Hansje van Halem balances between typography and optical illusion

24 November 2014
Reading Time
1 minute read

It’s tricky to implement the intricate tricks of an optical illusion in a book cover design without the finished product appearing slightly heavy-handed, but designer Hansje van Halem does it with poise and perfectionism. She’s worked as a freelance graphic designer since graduating from Amsterdam’s Gerrit Rietvield Academie in 2003 (as her About section explains) and her enjoyment of what others might find to be repetitive shines through in the illusory patterns in her portfolio.

Embracing curved lines and contrasting colours as openly as she does perpendicular lines and psychedelic colour palettes, Hansje works both digitally and by hand to create her designs, even creating a book containing over a decade’s worth of sketches, structures, letters and rejected ideas in the process. Her work is impressive in its continuity, unconcerned about following a well-established path where others might chase the new, and for that we can’t help but praise her. After all, if it ain’t broke, don’t fix it.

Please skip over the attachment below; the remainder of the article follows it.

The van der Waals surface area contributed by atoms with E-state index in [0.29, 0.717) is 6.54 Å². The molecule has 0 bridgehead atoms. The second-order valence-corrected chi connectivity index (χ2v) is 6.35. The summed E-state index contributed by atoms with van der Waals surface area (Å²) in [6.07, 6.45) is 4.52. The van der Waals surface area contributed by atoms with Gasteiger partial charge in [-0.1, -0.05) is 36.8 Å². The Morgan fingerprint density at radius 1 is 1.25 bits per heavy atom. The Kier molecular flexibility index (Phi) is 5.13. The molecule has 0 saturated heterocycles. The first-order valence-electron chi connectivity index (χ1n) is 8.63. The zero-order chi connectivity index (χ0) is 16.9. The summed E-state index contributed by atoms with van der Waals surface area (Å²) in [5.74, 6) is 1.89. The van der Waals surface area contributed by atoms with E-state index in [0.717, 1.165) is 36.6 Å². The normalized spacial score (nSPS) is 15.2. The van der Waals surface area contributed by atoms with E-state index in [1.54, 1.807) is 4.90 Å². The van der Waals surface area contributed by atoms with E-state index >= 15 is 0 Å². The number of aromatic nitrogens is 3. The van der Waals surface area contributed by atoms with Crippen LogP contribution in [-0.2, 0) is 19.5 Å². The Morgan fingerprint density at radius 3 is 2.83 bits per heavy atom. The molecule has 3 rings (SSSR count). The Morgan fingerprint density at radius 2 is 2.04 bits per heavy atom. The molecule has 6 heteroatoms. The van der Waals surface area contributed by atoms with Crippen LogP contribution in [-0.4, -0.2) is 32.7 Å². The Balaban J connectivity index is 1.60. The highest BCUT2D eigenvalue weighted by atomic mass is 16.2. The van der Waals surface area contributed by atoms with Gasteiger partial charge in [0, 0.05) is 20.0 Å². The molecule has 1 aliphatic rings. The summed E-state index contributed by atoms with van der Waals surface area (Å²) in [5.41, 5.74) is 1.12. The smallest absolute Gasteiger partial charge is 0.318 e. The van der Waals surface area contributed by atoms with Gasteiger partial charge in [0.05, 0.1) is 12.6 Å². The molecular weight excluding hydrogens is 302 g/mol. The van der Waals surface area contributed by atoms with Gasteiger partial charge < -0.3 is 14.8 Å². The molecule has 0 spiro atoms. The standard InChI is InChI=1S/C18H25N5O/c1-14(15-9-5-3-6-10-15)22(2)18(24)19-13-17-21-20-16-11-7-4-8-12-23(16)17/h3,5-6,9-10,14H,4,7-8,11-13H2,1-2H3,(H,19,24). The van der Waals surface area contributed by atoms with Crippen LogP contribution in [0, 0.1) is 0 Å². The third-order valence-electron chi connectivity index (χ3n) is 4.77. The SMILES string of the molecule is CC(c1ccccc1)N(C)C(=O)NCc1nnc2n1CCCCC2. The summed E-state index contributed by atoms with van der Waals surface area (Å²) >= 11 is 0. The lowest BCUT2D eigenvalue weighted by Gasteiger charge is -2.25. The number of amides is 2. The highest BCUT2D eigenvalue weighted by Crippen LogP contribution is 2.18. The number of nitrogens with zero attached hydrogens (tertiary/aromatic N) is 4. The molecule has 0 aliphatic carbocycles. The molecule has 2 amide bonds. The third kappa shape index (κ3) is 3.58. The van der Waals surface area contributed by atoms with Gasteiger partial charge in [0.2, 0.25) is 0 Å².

Hansje van Halem: Galerie Block C, poster for Nadine Stijns


Hansje van Halem: Galerie Block C, poster for Ada Duker


Hansje van Halem: Galerie Block C poster


Hansje van Halem: Galerie Block C, poster for Johan Rumpt


Hansje van Halem: From solo exhibition “Applied and Autonomous” at Piet Hein Eek gallery


Hansje van Halem: Galerie Block C, poster for Dineke Oosting


Hansje van Halem: Droit de citation, exhibition of old posters, Chaumont


Hansje van Halem: What is Lost Can Be Found

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About the Author

Maisie Skidmore

Maisie joined It’s Nice That fresh out of university in the summer of 2013 as an intern before joining full time as an Assistant Editor. Maisie left It’s Nice That in July 2015.

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